Why Does The Gang Of Six Want To Repeal The CLASS Act?
by Howard Gleckman
Jul. 20 2011 - 8:23 PM
The bipartisan deficit reduction plan proposed by the so-called “gang of six” Democratic and Republican senators would repeal the Community Living Assistance Services and Supports (CLASS) Act. CLASS, a national, voluntary long-term care insurance program, was included as part of the 2010 health law. The new budget plan, which President Obama called a “very significant step,” also proposed large but unspecified cuts in Medicaid as well as other unidentified reductions in non-Medicaid social service programs.
The combination of cuts in Medicaid and repeal of CLASS threatens to put millions of families in financial and physical jeopardy. Today, more than 40 percent of all long-term care is funded by Medicaid, the joint federal/state health program that is itself under tremendous financial stress. Only about 7 million Americans own long-term care insurance, which is both costly and often unavailable to those with pre-existing medical conditions. While CLASS is deeply flawed and needs to be reformed, it is an opportunity to transform long-term care from the means-tested Medicaid program to a public insurance-based system, much like Medigap insurance or Medicare Part D drug coverage.
CLASS has been a target of both Republican and Democratic deficit hawks since it was enacted, largely because they feared it would fail as an insurance program and eventually have to be bailed out by taxpayers. They also objected to budget accounting rules that made it seem as if CLASS was generating about $78 billion in new revenues that would be available to pay for health reform require long-term care services, either at home or in a nursing facility. By mid-century, twice as many will require this assistance.
After having read this article I was forced to begin to address what we all will certainly face, the end of life and living.
As I contemplated the importance of drafting a Living Will and naming one of my family members to make the last decision I’ll ever make as a living being for me, I bristled. I decided I’d much prefer to make that decision for myself.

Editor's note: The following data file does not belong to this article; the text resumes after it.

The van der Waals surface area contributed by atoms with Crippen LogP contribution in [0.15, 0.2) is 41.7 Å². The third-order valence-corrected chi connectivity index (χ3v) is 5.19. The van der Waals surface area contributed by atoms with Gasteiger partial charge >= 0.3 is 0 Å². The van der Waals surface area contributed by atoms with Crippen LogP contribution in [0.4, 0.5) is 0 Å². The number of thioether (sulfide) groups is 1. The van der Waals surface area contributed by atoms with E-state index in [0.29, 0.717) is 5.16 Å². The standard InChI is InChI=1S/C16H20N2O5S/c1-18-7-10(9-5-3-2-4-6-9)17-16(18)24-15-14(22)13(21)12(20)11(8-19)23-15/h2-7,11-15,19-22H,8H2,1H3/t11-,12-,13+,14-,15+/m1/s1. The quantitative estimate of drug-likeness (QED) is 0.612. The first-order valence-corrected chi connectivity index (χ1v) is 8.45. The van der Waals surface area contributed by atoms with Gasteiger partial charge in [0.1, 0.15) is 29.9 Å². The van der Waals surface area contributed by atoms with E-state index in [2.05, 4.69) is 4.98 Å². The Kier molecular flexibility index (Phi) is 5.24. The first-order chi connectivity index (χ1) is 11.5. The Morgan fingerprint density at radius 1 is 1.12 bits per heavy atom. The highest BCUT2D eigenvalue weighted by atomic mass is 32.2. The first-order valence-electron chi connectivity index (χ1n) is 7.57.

Neither could I bear the thought of my only living daughter having to pull the plug on her mother, nor my only sister. No. This is not something I haven’t thought about before. I have. As a cancer survivor, I’ve already decided, should it recur, I don’t want to submit to chemotherapy or more radiation.
What’s becoming clear from the article above is what with the paradigm shift in social consciousness, ie: the cuts to Medicare and to Medicaid, which I would depend upon for any extended care in a nursing facility the door seems to be closing on that. (Please do read the entire article.)
So then, for many of us of a certain age and with limited resources
some planning would seem to be in order.
How far would you go to sustain the life of someone you love, or your own? When the moment comes, and you're confronted with the prospect of "pulling the plug," do you know how you'll respond?
In Facing Death, FRONTLINE gains extraordinary access to The Mount Sinai Medical Center, one of New York's biggest hospitals, to take a closer measure of today's complicated end-of-life decisions. In this intimate, groundbreaking film, doctors, patients and families speak with remarkable candor about the increasingly difficult choices people are making at the end of life: when to remove a breathing tube in the ICU; when to continue treatment for patients with aggressive blood cancers; when to perform a surgery; and when to call for hospice.
This is an important film. It helped me in that it only strengthened what I’d already known about how I didn’t want to die. My hope is it may help you sort thorough similar concerns.
What used to be The Hemlock Society is now known as Compassion & Choices, Choice & Care at the End of Life
Here is a link to the latest information on a state by state basis as to how the laws are changing to allow physicians to assist in end of life issues.
For some, the idea of a physician assisted death would be unthinkable, for me it would beat the alternatives.